There are many things that I can attribute making it through the first year of motherhood to: my husband, the breast pump, the bouncy chair, a nice pint of cider after a hard day. But friends, of many kinds, have been one of the most constant sources of support.
Here’s a slightly generalist, more than tongue-in-cheek guide to the five friends you might be lucky enough to count as your own within the first twelve months:
- The pregnancy friend. You could meet this person (most likely to be a woman) at NCT, hospital pre-natal class, yoga, or any other class. But as soon as your raised eyebrows meet across the church hall when the teacher is trying not to make the Transition Period sound like a mini LSD incident, you know they’re your type of friend. She’s the one you haven’t known long but still feel ok talking about what happens if you produce a floater in the birth pool before the baby comes out. She, hopefully for you, will be more than one person. Say what you like about the value of NCT et al, but meeting new people pre-birth who didn’t know you before is a very good idea. There’s something about the anonymity and the clean slate of friendship that can provide you with rock-solid support in those newborn weeks and blossom into a long association of raised eyebrows, and raised glasses, hopefully.
- The one whose baby is almost exactly the same age as yours. Weighing in clinic. Twitter #nightfeed hashtag. Supermarket sanitary towel aisle. You could meet this girl anywhere. But once you’ve opened the Red Book* on this friendship, it doesn’t close. You’re linked. Your babies are so different in every way but you hope they’ll always be friends, don’t you? Until you kind of don’t want to be friends with their mum anymore because she keeps asking if your baby can sit up, or clap, or eat sweet potato. Your baby laughs in the face of sweet potato and only sits up when strategically laid against a sofa corner. Either cut the cord or power on through this bit of the friendship, give each other a chance. The comparisons seem to even out nearer the first birthday once we’ve all realised our little golden Buddhas are as alike as snowflakes.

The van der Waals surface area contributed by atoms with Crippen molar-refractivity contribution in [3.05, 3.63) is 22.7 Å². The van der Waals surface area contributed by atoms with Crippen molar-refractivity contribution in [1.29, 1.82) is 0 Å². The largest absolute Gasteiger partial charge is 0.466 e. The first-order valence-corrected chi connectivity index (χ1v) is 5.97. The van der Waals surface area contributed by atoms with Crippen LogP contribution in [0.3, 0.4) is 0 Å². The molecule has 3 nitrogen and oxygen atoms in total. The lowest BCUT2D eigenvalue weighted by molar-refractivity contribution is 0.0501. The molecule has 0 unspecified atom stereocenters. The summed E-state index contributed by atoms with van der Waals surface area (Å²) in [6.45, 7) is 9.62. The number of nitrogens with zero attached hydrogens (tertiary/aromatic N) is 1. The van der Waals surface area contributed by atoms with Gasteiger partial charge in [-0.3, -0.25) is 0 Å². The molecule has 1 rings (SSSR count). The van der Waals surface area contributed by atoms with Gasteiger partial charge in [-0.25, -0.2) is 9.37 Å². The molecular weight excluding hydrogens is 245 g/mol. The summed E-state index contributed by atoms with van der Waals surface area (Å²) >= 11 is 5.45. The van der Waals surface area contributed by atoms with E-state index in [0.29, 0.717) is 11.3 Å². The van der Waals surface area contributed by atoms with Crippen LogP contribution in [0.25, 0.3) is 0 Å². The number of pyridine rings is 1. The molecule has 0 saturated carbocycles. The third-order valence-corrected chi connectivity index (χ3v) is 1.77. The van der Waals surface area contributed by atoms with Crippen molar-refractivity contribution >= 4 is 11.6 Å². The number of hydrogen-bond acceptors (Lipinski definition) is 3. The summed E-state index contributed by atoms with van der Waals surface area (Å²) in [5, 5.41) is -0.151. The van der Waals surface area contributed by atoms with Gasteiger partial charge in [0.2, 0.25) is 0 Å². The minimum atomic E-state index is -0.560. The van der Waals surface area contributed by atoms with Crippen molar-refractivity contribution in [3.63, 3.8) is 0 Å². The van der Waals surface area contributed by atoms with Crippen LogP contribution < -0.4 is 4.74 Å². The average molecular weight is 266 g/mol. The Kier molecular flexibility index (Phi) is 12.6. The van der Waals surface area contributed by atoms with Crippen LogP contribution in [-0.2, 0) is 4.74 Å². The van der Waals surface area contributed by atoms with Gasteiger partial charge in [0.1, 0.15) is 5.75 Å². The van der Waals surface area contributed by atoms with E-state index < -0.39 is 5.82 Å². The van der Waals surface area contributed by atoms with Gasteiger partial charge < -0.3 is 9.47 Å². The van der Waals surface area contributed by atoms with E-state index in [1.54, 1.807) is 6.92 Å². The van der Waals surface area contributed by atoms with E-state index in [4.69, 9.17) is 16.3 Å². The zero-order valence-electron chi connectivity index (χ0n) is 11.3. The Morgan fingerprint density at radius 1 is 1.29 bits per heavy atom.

- The mate that’s always been there anyway. It’s a social probability that at least one of your existing friends will be a mother before you are. This can be hard at first as you sit, drooping sadly on a stool in the pub you always went to together, whilst they are at home knee-deep in nappies and Breaking Bad box sets in some kind of parallel universe. But real friendships can go through these patches and if you also have a baby one day, come out the other side into a bizarre realm you never saw coming. You sit together in some play café or similar, watching your children playing, thinking how much you love her and how much you love her kids. And she’s always got time to help you out when you don’t know what the hell you’re doing. Because she always had before the kids as well.
- The one who needs you, and you need her too. We can all get frightened when faced with the challenges of a new baby, especially when it comes to the two huge mountains – feeding and sleeping. There’s never any excuse for forcing prescriptive techniques on any friend you care about. Motherhood quickly teaches you a life-long lip-zipping lesson, particularly if you’re as gobby as me. However, sometimes, a friend will really need your advice, or you’ll need hers. I got incredible support on daytime nap techniques from my sister (one of the best friends I have), and invaluable ideas for dealing with wind and colic from women I’ve met through my husband.
- Controversial – the one-way street. Sometimes, I believe you’ve got to give in to the bald truth and realize you can’t get everything done without some help. My help comes in the form of 11 minutes of a tiny animated child from planet CBeebies – Baby Jake. His support is solid gold, letting me get my daughter’s bed, bath and bottle ready every night. He keeps her relaxed, happy and comfortable whilst I leg it around like a freak making sure the bottle is in arms reach of the sleeping bag and the blackout curtain is down before I take her upstairs. He’s been there since she was seven weeks old. His 25 episodes’ experience of blowing the mind of an infant with his crazy songs and odd relationships with glassy-eyed rabbits and dancing penguins demands my respect and gratitude. Whether it’s the Dream Sheep, the Night Garden, The Real Housewives of the OC or That’s Not My Pirate, sometimes, a bit of help with the bedtime routine from another source is much needed.